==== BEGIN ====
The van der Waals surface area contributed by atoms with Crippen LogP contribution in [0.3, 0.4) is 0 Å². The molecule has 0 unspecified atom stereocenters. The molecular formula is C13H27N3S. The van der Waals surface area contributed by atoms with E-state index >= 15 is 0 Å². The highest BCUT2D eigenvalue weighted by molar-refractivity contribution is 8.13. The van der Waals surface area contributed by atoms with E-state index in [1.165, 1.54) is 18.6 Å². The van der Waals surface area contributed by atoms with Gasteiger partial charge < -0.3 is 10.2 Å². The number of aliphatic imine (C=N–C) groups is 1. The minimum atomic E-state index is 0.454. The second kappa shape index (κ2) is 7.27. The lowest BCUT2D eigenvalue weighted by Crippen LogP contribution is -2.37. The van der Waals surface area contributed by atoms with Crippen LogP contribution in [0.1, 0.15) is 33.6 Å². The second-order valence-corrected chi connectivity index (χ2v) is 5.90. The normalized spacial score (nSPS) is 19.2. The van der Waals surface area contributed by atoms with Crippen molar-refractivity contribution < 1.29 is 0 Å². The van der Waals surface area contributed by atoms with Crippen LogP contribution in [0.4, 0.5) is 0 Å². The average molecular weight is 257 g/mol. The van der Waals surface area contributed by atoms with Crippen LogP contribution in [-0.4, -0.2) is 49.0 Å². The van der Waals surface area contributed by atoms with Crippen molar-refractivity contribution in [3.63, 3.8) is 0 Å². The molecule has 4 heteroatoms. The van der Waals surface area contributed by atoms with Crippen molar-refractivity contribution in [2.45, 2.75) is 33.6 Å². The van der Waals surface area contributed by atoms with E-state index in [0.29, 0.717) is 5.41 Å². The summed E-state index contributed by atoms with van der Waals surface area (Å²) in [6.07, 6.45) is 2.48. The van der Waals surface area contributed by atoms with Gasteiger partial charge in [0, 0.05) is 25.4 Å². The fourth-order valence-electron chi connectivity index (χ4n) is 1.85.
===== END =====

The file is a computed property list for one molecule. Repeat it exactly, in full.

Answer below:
The van der Waals surface area contributed by atoms with Crippen LogP contribution in [0.3, 0.4) is 0 Å². The molecule has 0 unspecified atom stereocenters. The molecular formula is C13H27N3S. The van der Waals surface area contributed by atoms with E-state index >= 15 is 0 Å². The highest BCUT2D eigenvalue weighted by molar-refractivity contribution is 8.13. The van der Waals surface area contributed by atoms with E-state index in [1.165, 1.54) is 18.6 Å². The van der Waals surface area contributed by atoms with Gasteiger partial charge < -0.3 is 10.2 Å². The number of aliphatic imine (C=N–C) groups is 1. The minimum atomic E-state index is 0.454. The second kappa shape index (κ2) is 7.27. The lowest BCUT2D eigenvalue weighted by Crippen LogP contribution is -2.37. The van der Waals surface area contributed by atoms with Crippen LogP contribution in [0.1, 0.15) is 33.6 Å². The second-order valence-corrected chi connectivity index (χ2v) is 5.90. The normalized spacial score (nSPS) is 19.2. The van der Waals surface area contributed by atoms with Crippen molar-refractivity contribution < 1.29 is 0 Å². The van der Waals surface area contributed by atoms with Crippen LogP contribution in [0.4, 0.5) is 0 Å². The average molecular weight is 257 g/mol. The van der Waals surface area contributed by atoms with Crippen LogP contribution in [-0.4, -0.2) is 49.0 Å². The van der Waals surface area contributed by atoms with Crippen molar-refractivity contribution in [3.63, 3.8) is 0 Å². The molecule has 4 heteroatoms. The van der Waals surface area contributed by atoms with Crippen molar-refractivity contribution in [2.45, 2.75) is 33.6 Å². The van der Waals surface area contributed by atoms with E-state index in [0.29, 0.717) is 5.41 Å². The summed E-state index contributed by atoms with van der Waals surface area (Å²) in [6.07, 6.45) is 2.48. The van der Waals surface area contributed by atoms with Gasteiger partial charge in [0, 0.05) is 25.4 Å². The fourth-order valence-electron chi connectivity index (χ4n) is 1.85.